• Our food bill has gone down since we have cut out a lot of prepackaged meals and are cooking more vegetables and fruits and a lost less protein.
  • Frozen vegetables, when fresh is not available, are pretty good now.  Some brands are better than others, so try some different brands.  I think these are better than canned.
  • Since I'm not eating special foods, like Weight Watchers or Jenny Craig, I'm confident that when I do come off of the diet I will be successful eating normal food.  I'm also not paying their premium prices for food, and I have the whole world of foods to choose from.
  • I'm only drinking 2 alcoholic drinks per week, as those are a big source of calories, and I'd rather have the food.
I don't avoid any foods, with a few exceptions:
  • I don't eat French Fries.
  • I don't eat biscuits.
  • I don't eat fried chicken.
  • I don't add butter to anything.
  • I cut the fat away from all meats.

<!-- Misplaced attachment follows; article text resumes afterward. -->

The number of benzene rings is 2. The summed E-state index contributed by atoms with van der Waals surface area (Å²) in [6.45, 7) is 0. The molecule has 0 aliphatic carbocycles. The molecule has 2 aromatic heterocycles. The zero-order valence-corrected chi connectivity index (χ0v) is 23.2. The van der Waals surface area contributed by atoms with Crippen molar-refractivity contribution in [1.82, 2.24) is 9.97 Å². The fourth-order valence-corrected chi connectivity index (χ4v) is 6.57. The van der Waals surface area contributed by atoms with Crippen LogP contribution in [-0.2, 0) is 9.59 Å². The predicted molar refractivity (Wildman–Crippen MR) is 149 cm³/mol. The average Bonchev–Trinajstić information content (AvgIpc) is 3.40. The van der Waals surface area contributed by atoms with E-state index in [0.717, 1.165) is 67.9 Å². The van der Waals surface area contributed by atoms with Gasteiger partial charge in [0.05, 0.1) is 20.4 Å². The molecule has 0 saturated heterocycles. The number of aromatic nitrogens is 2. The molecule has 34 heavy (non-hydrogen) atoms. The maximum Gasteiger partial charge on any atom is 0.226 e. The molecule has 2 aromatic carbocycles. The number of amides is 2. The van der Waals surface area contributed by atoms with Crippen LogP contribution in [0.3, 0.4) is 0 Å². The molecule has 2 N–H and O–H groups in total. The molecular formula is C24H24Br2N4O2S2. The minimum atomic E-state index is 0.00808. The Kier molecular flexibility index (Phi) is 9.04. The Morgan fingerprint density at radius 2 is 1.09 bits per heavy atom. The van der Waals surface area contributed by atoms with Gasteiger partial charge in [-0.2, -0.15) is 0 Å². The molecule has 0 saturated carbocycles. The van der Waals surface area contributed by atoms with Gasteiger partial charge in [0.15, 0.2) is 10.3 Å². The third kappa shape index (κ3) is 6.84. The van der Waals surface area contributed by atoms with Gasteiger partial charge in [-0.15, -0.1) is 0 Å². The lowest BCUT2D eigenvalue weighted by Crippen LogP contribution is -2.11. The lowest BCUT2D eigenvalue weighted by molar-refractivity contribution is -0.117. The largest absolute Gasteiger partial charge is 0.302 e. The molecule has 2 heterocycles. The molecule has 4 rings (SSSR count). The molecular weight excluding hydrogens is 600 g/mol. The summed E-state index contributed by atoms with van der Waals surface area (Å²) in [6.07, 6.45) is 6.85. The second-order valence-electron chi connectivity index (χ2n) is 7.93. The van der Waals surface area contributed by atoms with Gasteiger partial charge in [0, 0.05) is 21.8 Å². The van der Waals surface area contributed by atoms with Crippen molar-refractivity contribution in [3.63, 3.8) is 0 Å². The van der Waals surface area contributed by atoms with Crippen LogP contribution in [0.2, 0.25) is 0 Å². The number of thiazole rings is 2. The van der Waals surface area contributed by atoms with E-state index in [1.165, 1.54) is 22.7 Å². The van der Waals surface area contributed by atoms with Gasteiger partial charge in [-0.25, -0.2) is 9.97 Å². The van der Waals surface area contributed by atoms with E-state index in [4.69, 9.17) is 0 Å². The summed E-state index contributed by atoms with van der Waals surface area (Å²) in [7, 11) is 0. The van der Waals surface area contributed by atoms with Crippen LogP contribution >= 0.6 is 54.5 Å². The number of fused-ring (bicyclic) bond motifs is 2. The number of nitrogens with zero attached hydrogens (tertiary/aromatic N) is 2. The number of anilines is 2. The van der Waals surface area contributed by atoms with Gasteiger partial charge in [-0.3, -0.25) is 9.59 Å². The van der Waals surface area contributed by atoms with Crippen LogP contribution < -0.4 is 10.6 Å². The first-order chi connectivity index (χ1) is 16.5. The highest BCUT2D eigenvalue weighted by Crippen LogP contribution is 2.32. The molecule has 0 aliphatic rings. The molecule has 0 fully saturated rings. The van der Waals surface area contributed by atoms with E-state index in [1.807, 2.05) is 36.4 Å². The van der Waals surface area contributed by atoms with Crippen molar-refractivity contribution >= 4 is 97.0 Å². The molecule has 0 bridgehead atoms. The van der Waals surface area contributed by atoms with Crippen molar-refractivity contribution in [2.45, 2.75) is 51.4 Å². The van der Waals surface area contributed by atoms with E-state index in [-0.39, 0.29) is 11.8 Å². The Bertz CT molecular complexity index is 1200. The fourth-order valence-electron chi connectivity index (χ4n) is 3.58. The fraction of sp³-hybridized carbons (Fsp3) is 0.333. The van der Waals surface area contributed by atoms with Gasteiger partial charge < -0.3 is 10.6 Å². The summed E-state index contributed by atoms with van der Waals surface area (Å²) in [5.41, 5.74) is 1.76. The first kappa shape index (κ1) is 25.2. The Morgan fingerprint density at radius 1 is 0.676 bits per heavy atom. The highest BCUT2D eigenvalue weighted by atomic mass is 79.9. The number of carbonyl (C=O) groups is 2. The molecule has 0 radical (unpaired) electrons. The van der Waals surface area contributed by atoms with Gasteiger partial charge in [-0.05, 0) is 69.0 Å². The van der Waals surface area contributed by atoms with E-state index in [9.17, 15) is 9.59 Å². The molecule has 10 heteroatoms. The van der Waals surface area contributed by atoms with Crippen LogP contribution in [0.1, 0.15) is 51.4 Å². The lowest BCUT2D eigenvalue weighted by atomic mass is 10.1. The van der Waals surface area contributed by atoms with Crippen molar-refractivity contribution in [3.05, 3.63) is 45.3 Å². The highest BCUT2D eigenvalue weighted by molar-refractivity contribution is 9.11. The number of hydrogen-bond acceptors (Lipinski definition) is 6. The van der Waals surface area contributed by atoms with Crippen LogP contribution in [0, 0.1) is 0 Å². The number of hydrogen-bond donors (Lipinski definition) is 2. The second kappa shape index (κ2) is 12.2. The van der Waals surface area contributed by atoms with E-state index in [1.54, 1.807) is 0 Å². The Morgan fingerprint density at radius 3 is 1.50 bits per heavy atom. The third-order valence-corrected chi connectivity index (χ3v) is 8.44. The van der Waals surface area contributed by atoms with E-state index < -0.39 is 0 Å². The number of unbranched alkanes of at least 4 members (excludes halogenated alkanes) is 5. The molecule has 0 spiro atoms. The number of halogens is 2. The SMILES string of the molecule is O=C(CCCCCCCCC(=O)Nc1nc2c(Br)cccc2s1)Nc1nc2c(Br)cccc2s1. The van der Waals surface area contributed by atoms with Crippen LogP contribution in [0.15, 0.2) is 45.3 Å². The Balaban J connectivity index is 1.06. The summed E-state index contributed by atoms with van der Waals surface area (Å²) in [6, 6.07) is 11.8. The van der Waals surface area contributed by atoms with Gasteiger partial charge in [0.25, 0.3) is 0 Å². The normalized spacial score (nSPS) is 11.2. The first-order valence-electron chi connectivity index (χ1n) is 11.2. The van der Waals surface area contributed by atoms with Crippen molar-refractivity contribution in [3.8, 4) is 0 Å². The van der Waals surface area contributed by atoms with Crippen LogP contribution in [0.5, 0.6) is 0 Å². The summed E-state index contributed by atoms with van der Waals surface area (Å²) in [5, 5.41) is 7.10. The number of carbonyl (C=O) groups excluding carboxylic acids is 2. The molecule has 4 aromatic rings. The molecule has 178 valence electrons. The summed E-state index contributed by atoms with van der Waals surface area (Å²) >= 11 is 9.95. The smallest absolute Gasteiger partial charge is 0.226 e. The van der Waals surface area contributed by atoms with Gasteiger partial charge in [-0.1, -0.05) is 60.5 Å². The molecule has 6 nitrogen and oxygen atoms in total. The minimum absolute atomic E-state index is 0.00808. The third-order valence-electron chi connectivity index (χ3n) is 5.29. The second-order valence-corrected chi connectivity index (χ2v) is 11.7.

• No gravies.
Some rules of thumb when eating out:

  • I try to be sensitive to what I'm choosing and keep in mind that I'm on a diet, so I look for things that are lower in calories.
  • I avoid all chips at Mexican restaurants, except for 2 or 3 to sample.
  • I ask for a take-home-box to be delivered when my food is delivered, and I place 1/2 into the box when the meal is delivered so I'm not tempted to over eat.
  • If possible and the restaurant posts their calories for each meal, then I use that information to help make a choice.
  • I typically don't eat bread with the meal, even if its part of the meal, so I can avoid those calories when I don't know what the meal calories are going to be.
  • I don't buy any alcoholic beverages, which leaves me more calories for food and reduces the cost of my meal.

So far, I've been very pleased!

See you next month!